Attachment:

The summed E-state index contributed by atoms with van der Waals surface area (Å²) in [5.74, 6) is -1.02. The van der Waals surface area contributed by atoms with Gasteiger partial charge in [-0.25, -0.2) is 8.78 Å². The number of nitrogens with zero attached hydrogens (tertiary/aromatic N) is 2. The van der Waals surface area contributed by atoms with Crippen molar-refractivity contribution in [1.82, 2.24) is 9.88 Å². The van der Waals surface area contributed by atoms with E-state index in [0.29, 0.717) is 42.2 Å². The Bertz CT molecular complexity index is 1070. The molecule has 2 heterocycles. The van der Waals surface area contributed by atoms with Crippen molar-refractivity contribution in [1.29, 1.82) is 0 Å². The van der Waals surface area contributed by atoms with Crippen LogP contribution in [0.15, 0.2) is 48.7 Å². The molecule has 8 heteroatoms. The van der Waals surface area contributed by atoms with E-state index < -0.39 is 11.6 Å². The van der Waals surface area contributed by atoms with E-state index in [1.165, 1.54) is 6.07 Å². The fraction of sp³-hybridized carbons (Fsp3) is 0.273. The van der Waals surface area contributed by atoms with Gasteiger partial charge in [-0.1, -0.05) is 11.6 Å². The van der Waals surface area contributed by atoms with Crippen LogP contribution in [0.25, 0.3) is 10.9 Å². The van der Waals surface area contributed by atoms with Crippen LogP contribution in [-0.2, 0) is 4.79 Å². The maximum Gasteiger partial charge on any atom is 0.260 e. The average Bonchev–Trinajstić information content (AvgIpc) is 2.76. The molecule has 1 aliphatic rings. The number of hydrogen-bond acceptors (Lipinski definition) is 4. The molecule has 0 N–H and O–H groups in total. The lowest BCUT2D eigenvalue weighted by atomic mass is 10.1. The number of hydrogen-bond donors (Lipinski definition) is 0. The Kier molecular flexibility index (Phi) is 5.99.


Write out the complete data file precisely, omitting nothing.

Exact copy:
The summed E-state index contributed by atoms with van der Waals surface area (Å²) in [5.74, 6) is -1.02. The van der Waals surface area contributed by atoms with Gasteiger partial charge in [-0.25, -0.2) is 8.78 Å². The number of nitrogens with zero attached hydrogens (tertiary/aromatic N) is 2. The van der Waals surface area contributed by atoms with Crippen molar-refractivity contribution in [1.82, 2.24) is 9.88 Å². The van der Waals surface area contributed by atoms with E-state index in [0.29, 0.717) is 42.2 Å². The Bertz CT molecular complexity index is 1070. The molecule has 2 heterocycles. The van der Waals surface area contributed by atoms with Crippen molar-refractivity contribution in [1.29, 1.82) is 0 Å². The van der Waals surface area contributed by atoms with Crippen LogP contribution in [0.15, 0.2) is 48.7 Å². The molecule has 8 heteroatoms. The van der Waals surface area contributed by atoms with E-state index < -0.39 is 11.6 Å². The van der Waals surface area contributed by atoms with E-state index in [1.165, 1.54) is 6.07 Å². The fraction of sp³-hybridized carbons (Fsp3) is 0.273. The van der Waals surface area contributed by atoms with Gasteiger partial charge in [-0.1, -0.05) is 11.6 Å². The van der Waals surface area contributed by atoms with Crippen LogP contribution in [0.25, 0.3) is 10.9 Å². The van der Waals surface area contributed by atoms with Crippen LogP contribution in [-0.2, 0) is 4.79 Å². The maximum Gasteiger partial charge on any atom is 0.260 e. The average Bonchev–Trinajstić information content (AvgIpc) is 2.76. The molecule has 1 aliphatic rings. The number of hydrogen-bond acceptors (Lipinski definition) is 4. The molecule has 0 N–H and O–H groups in total. The lowest BCUT2D eigenvalue weighted by atomic mass is 10.1. The number of hydrogen-bond donors (Lipinski definition) is 0. The Kier molecular flexibility index (Phi) is 5.99.